Government struggles to repair Kitsiyatota damage

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Government is reportedly struggling to secure funding to repair damages caused by gold panners at Kitsiyatota, a gold-rich patch on the outskirts of Bindura.

BY SILENCE CHARUMBIRA

First Lady Grace Mugabe last year reportedly ordered authorities to stop running battles with the illegal miners, leaving the area a chaotic free-for-all zone.

However, following negative media reports, the Joint Operations Command (JOC) – made up of the police, army and intelligence – was forced into action and drove out the illegal miners out.

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The Environmental Management Agency (EMA), which is also represented in JOC, was tasked with doing an assessment of the damage before they tabled a report to the government.

Sources say the government initially wanted EMA to deal with the mess, but the move hit a brickwall after the agency made it clear that they had a policy that the one responsible for the damage pays for the repairs.

EMA Mashonaland Central provincial manager Robert Rwafa this week said their involvement in the matter was when they were asked to assess the damage.

“We were just asked to map the area and quantify the damage and that was our only involvement,” he said. He said there were unconfirmed reports that some illegal miners were still sneaking into the area that was cordoned off by State security agents.

Miners at Kitsiyatota were responsible for the damage to the environment and infrastructure, including Zesa poles and cables, railway infrastructure and water pipes.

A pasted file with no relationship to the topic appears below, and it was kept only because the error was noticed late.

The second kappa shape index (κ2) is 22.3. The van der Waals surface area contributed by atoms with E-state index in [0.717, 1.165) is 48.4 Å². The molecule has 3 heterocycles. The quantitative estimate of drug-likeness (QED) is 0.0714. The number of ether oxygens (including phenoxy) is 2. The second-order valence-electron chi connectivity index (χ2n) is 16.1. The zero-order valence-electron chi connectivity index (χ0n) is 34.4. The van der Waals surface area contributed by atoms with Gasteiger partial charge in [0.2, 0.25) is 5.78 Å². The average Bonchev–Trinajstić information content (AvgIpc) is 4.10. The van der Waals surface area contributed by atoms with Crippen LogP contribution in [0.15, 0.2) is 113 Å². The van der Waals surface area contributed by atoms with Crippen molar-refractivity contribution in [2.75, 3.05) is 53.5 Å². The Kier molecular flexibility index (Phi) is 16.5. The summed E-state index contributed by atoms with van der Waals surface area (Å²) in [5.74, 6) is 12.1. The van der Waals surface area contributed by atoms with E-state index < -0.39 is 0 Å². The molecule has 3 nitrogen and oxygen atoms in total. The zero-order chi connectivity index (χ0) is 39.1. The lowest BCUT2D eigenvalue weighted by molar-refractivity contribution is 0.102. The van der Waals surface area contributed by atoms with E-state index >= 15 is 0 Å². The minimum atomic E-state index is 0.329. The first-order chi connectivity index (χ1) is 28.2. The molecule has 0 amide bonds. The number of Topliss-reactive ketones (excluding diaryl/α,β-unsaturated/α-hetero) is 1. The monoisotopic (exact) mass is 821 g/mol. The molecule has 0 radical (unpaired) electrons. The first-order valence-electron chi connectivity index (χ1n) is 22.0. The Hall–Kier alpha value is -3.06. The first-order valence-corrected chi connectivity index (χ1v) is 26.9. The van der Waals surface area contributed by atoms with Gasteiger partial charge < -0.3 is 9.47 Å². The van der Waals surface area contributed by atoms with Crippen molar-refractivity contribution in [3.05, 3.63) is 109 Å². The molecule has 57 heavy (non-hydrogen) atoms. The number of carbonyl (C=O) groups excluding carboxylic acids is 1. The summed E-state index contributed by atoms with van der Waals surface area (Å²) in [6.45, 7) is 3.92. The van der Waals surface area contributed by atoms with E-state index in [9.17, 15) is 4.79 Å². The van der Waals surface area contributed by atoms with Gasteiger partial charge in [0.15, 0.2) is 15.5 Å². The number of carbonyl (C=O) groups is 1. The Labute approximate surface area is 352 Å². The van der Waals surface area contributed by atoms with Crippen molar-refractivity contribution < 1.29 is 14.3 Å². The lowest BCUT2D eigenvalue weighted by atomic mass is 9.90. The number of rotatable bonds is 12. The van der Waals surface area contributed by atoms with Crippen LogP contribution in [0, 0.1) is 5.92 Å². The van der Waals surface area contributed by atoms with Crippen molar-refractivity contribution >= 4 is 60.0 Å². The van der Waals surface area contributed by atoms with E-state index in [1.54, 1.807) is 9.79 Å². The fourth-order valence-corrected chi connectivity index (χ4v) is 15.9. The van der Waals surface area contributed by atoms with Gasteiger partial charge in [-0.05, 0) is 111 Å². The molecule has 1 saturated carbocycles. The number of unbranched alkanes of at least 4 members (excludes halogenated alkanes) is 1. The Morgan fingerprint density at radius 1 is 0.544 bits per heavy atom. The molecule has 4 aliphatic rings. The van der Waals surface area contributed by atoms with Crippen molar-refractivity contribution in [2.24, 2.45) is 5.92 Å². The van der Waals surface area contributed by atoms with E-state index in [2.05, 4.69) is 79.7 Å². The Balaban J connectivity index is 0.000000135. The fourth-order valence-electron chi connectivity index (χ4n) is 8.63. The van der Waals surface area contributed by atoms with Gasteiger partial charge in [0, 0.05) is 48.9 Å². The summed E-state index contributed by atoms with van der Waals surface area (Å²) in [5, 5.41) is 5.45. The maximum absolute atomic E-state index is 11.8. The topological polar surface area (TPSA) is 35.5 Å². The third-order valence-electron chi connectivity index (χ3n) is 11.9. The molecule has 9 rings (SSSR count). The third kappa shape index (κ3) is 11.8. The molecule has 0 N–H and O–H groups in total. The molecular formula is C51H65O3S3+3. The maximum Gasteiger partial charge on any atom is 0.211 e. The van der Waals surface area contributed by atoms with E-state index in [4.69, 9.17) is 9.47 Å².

Meanwhile, Pfura Rural District Council (RDC) has lamented lack of participation in community projects by the general public.

Speaking during the tour of a gully reclamation project at Mutondwe High School in Mt Darwin, Pfura RDC environment and agricultural executive officer Marinos Chambwera said the community had remained aloof while gullies threatened school and lives.

The gullies, some of them more than 1km long, were caused by sub-surface erosion and damaged roads that connect the school and nearby villages, making them impassable especially for pupils who risk being swept away during the rainy seasons.

“A few years ago we used to get money from the government for food that would motivate members of the community to come and work, but the funds have dried up. As a local authority, we now have an environmental policy for schools in Mt Darwin which we call Beyond 2018 and the schools are responding well,” he said.